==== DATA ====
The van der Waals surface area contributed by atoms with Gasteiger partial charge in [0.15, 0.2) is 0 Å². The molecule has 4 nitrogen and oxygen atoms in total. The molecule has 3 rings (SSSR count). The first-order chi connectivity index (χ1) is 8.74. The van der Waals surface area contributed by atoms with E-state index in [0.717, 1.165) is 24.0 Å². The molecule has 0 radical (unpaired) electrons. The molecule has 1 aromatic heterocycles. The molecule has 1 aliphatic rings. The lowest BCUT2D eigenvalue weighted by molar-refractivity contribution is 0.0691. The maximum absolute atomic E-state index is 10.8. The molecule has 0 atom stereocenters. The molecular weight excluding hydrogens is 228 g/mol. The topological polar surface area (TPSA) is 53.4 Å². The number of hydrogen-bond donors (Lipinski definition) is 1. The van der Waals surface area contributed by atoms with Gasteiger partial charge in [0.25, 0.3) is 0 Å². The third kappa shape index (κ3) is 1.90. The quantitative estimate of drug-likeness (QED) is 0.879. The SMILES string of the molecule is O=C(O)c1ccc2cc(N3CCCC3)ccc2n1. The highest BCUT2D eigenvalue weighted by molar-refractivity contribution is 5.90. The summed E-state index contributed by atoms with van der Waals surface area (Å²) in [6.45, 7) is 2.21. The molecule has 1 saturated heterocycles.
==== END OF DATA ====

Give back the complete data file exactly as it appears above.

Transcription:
The van der Waals surface area contributed by atoms with Gasteiger partial charge in [0.15, 0.2) is 0 Å². The molecule has 4 nitrogen and oxygen atoms in total. The molecule has 3 rings (SSSR count). The first-order chi connectivity index (χ1) is 8.74. The van der Waals surface area contributed by atoms with E-state index in [0.717, 1.165) is 24.0 Å². The molecule has 0 radical (unpaired) electrons. The molecule has 1 aromatic heterocycles. The molecule has 1 aliphatic rings. The lowest BCUT2D eigenvalue weighted by molar-refractivity contribution is 0.0691. The maximum absolute atomic E-state index is 10.8. The molecule has 0 atom stereocenters. The molecular weight excluding hydrogens is 228 g/mol. The topological polar surface area (TPSA) is 53.4 Å². The number of hydrogen-bond donors (Lipinski definition) is 1. The van der Waals surface area contributed by atoms with Gasteiger partial charge in [0.25, 0.3) is 0 Å². The third kappa shape index (κ3) is 1.90. The quantitative estimate of drug-likeness (QED) is 0.879. The SMILES string of the molecule is O=C(O)c1ccc2cc(N3CCCC3)ccc2n1. The highest BCUT2D eigenvalue weighted by molar-refractivity contribution is 5.90. The summed E-state index contributed by atoms with van der Waals surface area (Å²) in [6.45, 7) is 2.21. The molecule has 1 saturated heterocycles.